Publication: The Day
You'd think no one would give a hoot about an investment earning virtually nothing.
But at a time when money-market fund yields are virtually zero, politicians, regulators and fund company executives are fighting awfully hard to decide how rules over these safe-haven cash-parking spots will work in the future.
Following the financial crisis of 2008, money-funds went through significant reforms in 2010, and there was talk of much more, but an effort led by Mary Schapiro, then-chairman of the U.S. Securities and Exchange Commission stalled, due largely to the lobbying efforts of the fund industry. When Schapiro stepped down, it was widely assumed in the industry that further reform efforts were, effectively, dead.
That assumption came to a sharp end this week when the presidents of all 12 Federal Reserve Banks submitted a joint letter to the Financial Stability Oversight Council supporting further reforms to the money-market fund business, reigniting the discussion and bringing some new conditions into focus.
Ironically, what regulators and the bank presidents want to protect investors from now isn't a default or a bankruptcy, but from the side effects of an increase in interest rates.
To see why, let's dig in.
Money-market funds are supposed to be boring, pain-free investments, a safe place to park cash.
Shares are priced at a constant $1; any interest the fund earns that would otherwise raise the price gets shaved off and reinvested to keep the value stable.
In 2008, the nation's oldest and largest money fund, Reserve Primary, "broke the buck" in the wake of the Lehman Brothers' bankruptcy. The $64 billion fund was stuck holding $785 million in Lehman paper; the news started a run of investors fleeing money funds, a dangerously destabilizing event for the entire economy.
Investors who stuck with Reserve Primary through the troubles ultimately lost 3 percent in an investment they figured would never lose money; the much bigger fear was the resulting economic chaos that was borne out by the financial crisis of 2008.
As a result, the SEC in 2010 adopted rules requiring greater transparency and forcing money funds to invest in more liquid assets with higher credit ratings and shorter maturities. The fund industry supported that move.
Regulators, however, wanted to go further; fund companies didn't.
Regulators are considering a floating share price - rather than the stable $1 - based on a fund's net asset value, and/or forcing funds to keep capital buffers to offset small losses, and more.
Floating share values mean that investors would have no incentive to rush the exit at the first sign of trouble, trying to get their $1 before the problems hit home. Capital buffers, meanwhile, are a form of self-insurance against loss, although shareholders pay that price in even-lower returns.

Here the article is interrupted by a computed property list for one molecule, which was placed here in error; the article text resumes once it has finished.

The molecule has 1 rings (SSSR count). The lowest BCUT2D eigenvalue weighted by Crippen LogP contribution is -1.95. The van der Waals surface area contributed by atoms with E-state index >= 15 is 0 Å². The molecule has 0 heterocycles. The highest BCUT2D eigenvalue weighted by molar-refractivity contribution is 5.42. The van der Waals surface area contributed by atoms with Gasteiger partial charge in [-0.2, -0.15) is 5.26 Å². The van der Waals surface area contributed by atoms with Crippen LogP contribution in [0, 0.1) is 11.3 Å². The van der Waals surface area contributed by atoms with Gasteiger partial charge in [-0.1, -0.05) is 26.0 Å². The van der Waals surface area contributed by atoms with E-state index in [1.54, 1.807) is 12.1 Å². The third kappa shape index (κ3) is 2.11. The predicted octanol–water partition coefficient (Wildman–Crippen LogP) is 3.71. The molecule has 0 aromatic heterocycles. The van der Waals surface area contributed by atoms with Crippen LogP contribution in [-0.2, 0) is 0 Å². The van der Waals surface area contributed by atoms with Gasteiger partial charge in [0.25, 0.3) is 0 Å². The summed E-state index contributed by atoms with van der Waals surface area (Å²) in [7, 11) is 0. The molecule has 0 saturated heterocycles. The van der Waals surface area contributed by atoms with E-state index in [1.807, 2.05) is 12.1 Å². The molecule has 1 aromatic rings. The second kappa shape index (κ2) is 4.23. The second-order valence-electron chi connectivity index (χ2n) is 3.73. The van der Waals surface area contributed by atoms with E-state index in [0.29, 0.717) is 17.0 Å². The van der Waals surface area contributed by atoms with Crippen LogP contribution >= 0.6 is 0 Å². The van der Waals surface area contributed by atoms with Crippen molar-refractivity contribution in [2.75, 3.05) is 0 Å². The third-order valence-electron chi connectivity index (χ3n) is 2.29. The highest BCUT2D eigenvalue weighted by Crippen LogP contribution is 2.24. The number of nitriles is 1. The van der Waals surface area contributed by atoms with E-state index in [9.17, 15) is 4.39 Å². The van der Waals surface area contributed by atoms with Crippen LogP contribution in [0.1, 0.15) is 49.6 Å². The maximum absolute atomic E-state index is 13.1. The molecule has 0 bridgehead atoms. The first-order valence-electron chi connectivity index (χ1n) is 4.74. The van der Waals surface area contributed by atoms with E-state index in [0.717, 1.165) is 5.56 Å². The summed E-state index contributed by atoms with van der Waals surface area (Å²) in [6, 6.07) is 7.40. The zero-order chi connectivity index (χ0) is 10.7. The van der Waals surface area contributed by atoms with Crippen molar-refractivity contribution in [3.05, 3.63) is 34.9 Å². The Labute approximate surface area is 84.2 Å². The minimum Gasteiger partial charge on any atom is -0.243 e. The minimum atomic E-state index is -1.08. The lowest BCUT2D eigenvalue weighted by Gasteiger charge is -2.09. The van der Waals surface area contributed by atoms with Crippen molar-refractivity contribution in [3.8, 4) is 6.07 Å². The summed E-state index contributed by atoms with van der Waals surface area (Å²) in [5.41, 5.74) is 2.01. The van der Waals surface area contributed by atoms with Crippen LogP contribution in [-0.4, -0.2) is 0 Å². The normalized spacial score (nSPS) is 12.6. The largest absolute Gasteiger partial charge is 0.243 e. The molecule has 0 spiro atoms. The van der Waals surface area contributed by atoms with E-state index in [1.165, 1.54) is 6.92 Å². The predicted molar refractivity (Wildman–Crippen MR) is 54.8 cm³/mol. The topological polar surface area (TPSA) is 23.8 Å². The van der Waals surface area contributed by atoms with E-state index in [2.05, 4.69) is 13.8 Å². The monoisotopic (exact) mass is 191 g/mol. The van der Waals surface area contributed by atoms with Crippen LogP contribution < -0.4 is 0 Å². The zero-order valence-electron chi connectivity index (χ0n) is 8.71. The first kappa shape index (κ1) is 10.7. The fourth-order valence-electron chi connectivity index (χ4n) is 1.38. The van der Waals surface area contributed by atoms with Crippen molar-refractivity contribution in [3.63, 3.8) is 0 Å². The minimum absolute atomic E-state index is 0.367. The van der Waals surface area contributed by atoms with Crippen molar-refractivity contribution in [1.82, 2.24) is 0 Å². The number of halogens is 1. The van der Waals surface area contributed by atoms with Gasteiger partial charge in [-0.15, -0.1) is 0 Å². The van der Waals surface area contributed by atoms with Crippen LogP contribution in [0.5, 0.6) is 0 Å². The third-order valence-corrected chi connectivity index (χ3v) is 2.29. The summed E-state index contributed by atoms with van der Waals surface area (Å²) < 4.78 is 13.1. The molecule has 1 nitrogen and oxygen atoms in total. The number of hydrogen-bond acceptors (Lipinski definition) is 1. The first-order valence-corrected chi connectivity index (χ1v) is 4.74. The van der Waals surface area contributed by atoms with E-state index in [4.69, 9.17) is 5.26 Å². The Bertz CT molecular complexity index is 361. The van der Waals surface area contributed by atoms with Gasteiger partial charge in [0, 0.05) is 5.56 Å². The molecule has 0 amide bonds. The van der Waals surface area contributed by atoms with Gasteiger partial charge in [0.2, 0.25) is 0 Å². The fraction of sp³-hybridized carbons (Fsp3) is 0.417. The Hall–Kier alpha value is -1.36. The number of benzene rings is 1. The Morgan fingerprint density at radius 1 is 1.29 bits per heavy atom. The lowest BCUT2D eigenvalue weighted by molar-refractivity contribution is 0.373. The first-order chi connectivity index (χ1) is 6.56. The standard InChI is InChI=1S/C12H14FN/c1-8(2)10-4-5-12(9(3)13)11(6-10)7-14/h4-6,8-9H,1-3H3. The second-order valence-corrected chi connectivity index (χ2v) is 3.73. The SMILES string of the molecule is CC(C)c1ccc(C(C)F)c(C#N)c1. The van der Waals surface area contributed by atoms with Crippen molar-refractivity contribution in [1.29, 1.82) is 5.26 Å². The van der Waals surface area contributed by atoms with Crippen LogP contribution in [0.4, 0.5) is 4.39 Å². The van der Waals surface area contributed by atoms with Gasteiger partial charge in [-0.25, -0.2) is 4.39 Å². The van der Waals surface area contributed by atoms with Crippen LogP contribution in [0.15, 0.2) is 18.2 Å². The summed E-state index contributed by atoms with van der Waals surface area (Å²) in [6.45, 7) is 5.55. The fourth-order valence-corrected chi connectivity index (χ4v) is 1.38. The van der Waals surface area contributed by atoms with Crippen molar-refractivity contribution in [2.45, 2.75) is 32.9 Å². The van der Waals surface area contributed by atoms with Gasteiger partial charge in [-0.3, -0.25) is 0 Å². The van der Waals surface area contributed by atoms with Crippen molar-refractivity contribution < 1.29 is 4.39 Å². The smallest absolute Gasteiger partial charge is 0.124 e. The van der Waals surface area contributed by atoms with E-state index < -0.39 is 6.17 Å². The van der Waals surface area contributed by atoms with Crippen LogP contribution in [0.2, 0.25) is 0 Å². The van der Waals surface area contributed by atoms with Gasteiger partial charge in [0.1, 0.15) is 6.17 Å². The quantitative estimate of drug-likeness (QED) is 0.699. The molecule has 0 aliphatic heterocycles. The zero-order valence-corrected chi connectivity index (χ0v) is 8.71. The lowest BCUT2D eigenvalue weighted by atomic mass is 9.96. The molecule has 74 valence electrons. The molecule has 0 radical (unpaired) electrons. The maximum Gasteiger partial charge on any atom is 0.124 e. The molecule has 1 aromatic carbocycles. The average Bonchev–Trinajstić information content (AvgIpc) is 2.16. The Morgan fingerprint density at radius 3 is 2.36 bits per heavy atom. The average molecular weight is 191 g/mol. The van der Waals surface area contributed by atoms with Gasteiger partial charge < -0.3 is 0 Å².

Last year, Schapiro said there had been more than 300 documented cases where mutual fund advisers stepped in to buy problem paper to keep their money funds from breaking the buck; in every case except Reserve - where the failure was too severe - firms made that move because they could not have survived the bad press that comes with letting your safest funds hurt fearful investors.
The 2008 crisis was so severe that most observers don't believe the 2010 reforms would have stopped it. Neither would the new proposals.
That's why it's safe to assume that the Fed presidents and regulators see the next problem as something completely different. Instead of worrying about a default or bankruptcy, they're focused on the next time interest rates rise.
When rates go up, bond prices fall. Money-market funds are, effectively, ultra-short term bond funds; the fear is that the instant rates go up, big institutions parked in money funds bail out, to get the cash working elsewhere; money funds, in turn, must liquidate assets to meet redemptions just at the time when bond prices are falling, thus locking in losses that the fund sponsor either pays for or passes on to shareholders.
Worse, in that scenario, there's not really any buyer for the distressed money-market securities, sending their value plummeting to where it, again, endangers the overall safety of the economy.
Much as reform is about trying to make sure that the government won't have to step in, that kind of scenario almost certainly would force the government and/or the Fed to say they will back the worrisome paper. In short, the reforms likely won't prevent the problem they are now aiming to stop.
The fund industry, which thought it had this battle won, now appears to be expecting to fight it anew once both the SEC and the Financial Stability Oversight Council have new leadership in place. The compromises fund firms might be willing to strike include redemption fees applied to some money funds - institutional share classes - and higher allocation requirements to government securities; expect the business to fight all other proposals.
In the end, resolution may not solve anything, as it's hard to fight the next crisis before you know what it actually will look like.
Chuck Jaffe, senior columnist at MarketWatch, can be reached at firstname.lastname@example.org.